The coronavirus pandemic has taken a grave turn in southeastern Iran's Sistan and Baluchestan province, a beautiful yet impoverished part of the country that borders Pakistan and whose population has been plagued by unrest and violence.
Despite its wealth of natural resources, Iran's second-largest province is the country's poorest, and the Delta variant of COVID-19 is rampant there.
Reports this week describe medical care as severely lacking and hospitals operating at full capacity, and local officials have described the conditions a "coronavirus tsunami".
Hospital directors across the province have warned that in addition to overflowing intensive care units, all their wards -- even the hallways -- are overflowing with patients, most of whom are sick with COVID-19.
Observers reported seeing patients who had been admitted into a hospital in the province being led out of the building in temperatures nearing 50 degrees Celsius.
Orderlies or nurses were seen hanging the patients' IVs from palm trees near the hospital, where they sat while they received treatment in the scorching heat.
Meanwhile, Sistan and Baluchestan's hospital morgues are completely full.
In mid July, the province's prosecutor-general said 30 people die of COVID-19 each day in Sistan and Baluchestan, on average.
Yet complaints made by the province's representatives in parliament (Majles) to Iran's health minister have been met with indifference, sources said.
Spike in COVID-19 cases
Over two-thirds of the province's population live below the poverty line, according to several media outlets and Sistan and Baluchestan's Majles representatives.
Severe drought, dangerous levels of air pollution, a shortage of potable water and recent lengthy blackouts have added to the grievances of a population already suffering from unemployment and lack of resources.
This is largely due to government neglect, observers said, noting that the main reason for this is that more than half of the population are minorities.
Close to 65% of Sistan and Baluchestan residents belong to the Baluch ethnic minority, which also populates the neighbouring regions of Pakistan and Afghanistan. The majority of the Baluch population is Sunni.
In mid-June, health ministry officials announced a spike in the number of positive coronavirus tests in Sistan and Baluchestan. Shortly after, they said the number of positive cases in the province had quadrupled.
On July 10, local officials said 574 new cases had been reported in the province within the past 24 hours, boasting that the number was "much lower than the previous day", when 1,176 new cases were reported.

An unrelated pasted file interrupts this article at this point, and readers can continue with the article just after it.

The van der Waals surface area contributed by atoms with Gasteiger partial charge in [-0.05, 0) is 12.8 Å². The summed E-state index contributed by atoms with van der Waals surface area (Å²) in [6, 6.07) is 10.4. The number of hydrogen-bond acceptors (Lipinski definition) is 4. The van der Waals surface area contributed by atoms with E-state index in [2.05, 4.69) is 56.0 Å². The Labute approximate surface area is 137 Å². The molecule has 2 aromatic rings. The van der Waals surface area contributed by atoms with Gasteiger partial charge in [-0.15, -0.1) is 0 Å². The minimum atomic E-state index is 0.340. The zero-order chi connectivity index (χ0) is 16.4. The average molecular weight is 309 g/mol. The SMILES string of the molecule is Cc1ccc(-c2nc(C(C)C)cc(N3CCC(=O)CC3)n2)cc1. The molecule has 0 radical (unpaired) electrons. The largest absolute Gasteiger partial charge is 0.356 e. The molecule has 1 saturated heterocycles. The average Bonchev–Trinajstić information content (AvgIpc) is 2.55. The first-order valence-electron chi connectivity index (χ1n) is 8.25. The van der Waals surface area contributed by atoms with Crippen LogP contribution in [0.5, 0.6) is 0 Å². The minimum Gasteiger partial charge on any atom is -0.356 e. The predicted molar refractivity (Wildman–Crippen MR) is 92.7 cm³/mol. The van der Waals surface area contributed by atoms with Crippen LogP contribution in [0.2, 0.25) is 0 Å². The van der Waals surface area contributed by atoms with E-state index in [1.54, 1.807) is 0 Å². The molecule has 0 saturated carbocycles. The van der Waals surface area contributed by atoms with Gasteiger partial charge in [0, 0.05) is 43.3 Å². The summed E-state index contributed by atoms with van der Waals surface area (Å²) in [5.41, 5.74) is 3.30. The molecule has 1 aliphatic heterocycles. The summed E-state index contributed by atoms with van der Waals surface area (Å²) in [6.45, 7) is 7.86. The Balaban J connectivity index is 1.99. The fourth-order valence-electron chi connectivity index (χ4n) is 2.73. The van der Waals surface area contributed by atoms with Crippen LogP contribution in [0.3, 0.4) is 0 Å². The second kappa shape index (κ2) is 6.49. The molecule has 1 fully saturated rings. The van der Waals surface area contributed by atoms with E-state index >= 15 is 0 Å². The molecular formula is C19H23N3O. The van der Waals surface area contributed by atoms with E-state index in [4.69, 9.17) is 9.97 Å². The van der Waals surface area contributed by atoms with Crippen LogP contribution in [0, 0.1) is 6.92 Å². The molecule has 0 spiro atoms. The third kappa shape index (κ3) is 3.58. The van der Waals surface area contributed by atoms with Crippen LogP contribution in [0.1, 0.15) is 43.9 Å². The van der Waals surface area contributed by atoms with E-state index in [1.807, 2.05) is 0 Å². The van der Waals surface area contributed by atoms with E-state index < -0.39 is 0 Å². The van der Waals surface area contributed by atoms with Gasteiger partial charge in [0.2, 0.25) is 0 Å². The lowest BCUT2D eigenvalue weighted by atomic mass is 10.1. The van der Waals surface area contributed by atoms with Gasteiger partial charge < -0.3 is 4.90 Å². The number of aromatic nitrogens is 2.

Two days later, Health Ministry spokeswoman Sima Sadat-Lari said Sistan and Baluchestan is "among the few provinces" suffering the most from COVID-19 and its variants, all of which have been detected among the population.
The number of hospital admissions had risen by 40%, she said, noting that some 17% of these were long-term stays.
Neglect and unrest
COVID-19 entered Iran through Qom, home to the country's largest and most significant Shia seminary. Qom is home to a large number of Chinese seminary students and labourers who have emigrated to Iran over the past few years.
The virus initially spread to Iran from China, as the Iranian regime actively denied the outbreak and refused to pause air travel between Iran and China.
Yet today, Qom is not worse off than other provinces; it is not even among the top five in terms of coronavirus transmission and infection.
Regime officials, who constantly refer to Sunni Muslims as equals, have in fact long neglected Sunni-majority provinces.
Sistan and Baluchestan has witnessed new unrest this year after security forces and members of the Islamic Revolutionary Guard Corps (IRGC) shot and killed a number of fuel carriers near the town of Saravan on the Iran-Pakistan border.
The lack of employment opportunities in Sistan and Baluchestan has left its ethnic Baluch population few alternatives to black market trading with fellow Baluch across the border, Human Rights Watch said in February.
In Iran's southern provinces, including Khuzestan, where most locals are ethnic Arabs, unrest has been growing too.
On Thursday night (July 15) through the early hours of Friday, widespread protests broke out due to the regime's broken promises of helping the province get water amid the severe drought.
A number of protestors torched tires and closed roads in the province, and anti-riot and police forces cracked down on the civilians by daybreak.
The protests come following months of protests in the province due to low wages and back pay amid sky-high inflation.